Starring: Jason Vail, Morgan Monnig, Shelby Washburn
Directed by: Tommy Faircloth
Written by: Tommy Faircloth
Running time: 30 minutes
Rated: Unrated (for mature audiences)
Short films have both their advantages and disadvantages. The thing I like about shorts is that in a limited amount of time you can get your point across very quickly. There’s not a lot of time for character development or intricate plot details, just good storytelling…hopefully. You don’t have to wait 90 minutes for the payoff; it’s a wonderful format for today’s ADD crowd. On the flipside, some shorts leave you wanting more that you just can’t get in the short form film. The Cabin is one of those films. It left me wanting more…more backstory, more character details and more killing, but that’s not a bad thing.
In The Cabin we meet Laura (Morgan Monnig) who is packing for a trip to her boyfriend John’s (Jason Vail – Abraham Lincoln vs. Zombies, Gut) vacation cabin in the mountains. Laura’s best friend warns her not to go as she has only been on three dates with John who she met online and does not know him well enough. Laura states that John has been a perfect gentleman and trusts him completely. Once at his cabin, Laura notices that John’s behavior has changed and is acting strangely. She begins to feel apprehensive about being there, that something is not quite right. Is it all in her head, or does she have good reason to be afraid of John?
Writer/director Tommy Faircloth knows how to draw the viewer into his world, if only for 30 minutes. With The Cabin, he’s crafted a fine tale of suspicion and suspense that ratchets up as the film progresses in the tradition of the superior modern thrillers.
The acting is top notch as both the leads are extremely effective in their roles. Jason Vail plays a wonderfully sinister character who really knows how to get under your skin while Morgan Monnig plays her character with just the right amount of naiveté to make her believable as she begins to question when red flags start to go up.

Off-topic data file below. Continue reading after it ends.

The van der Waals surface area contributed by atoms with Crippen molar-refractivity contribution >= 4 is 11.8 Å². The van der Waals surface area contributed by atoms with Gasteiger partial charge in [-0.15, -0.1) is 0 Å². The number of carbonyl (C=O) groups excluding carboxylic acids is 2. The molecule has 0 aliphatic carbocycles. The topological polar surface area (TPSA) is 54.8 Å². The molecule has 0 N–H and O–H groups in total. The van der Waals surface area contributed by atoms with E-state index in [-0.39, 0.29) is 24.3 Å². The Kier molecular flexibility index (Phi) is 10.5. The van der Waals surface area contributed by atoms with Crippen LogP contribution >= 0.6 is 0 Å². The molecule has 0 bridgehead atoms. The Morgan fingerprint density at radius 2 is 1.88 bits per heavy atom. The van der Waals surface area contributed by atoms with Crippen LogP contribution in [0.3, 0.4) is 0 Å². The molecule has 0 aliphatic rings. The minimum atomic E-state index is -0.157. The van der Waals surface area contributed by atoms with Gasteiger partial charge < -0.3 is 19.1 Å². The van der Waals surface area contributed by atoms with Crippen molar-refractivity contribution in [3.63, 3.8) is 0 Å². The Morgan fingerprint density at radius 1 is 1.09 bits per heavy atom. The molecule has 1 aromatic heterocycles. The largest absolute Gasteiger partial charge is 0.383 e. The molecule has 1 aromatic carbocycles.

The film is shot well with good use of the beautiful mountain locations. The outdoor scenes are lit well while some of the interior shots were a little drab and lacked detail, but overall the film looked great.
The only minor complaint I have with the film is that I found it to be a bit predictable because we know something is not right with John, we just don’t know what that might be, which is where the fun comes in.
The Cabin is a taut thriller that delivers on the chills and is an enjoyable short film that I wouldn’t mind seeing turned into a feature film. Currently, The Cabin is in the festival circuit and not surprisingly has been doing very well. It recently won Best Short at the San Antonio Horrific Film Fest and has been accepted into several more film fests both in the U.S. and overseas. So do yourself a favor and get out to see this short film, it’s 30 minutes you won’t regret, recommended!
3 ½ out of 5 Pentagrams!
Watch the trailer for The Cabin here: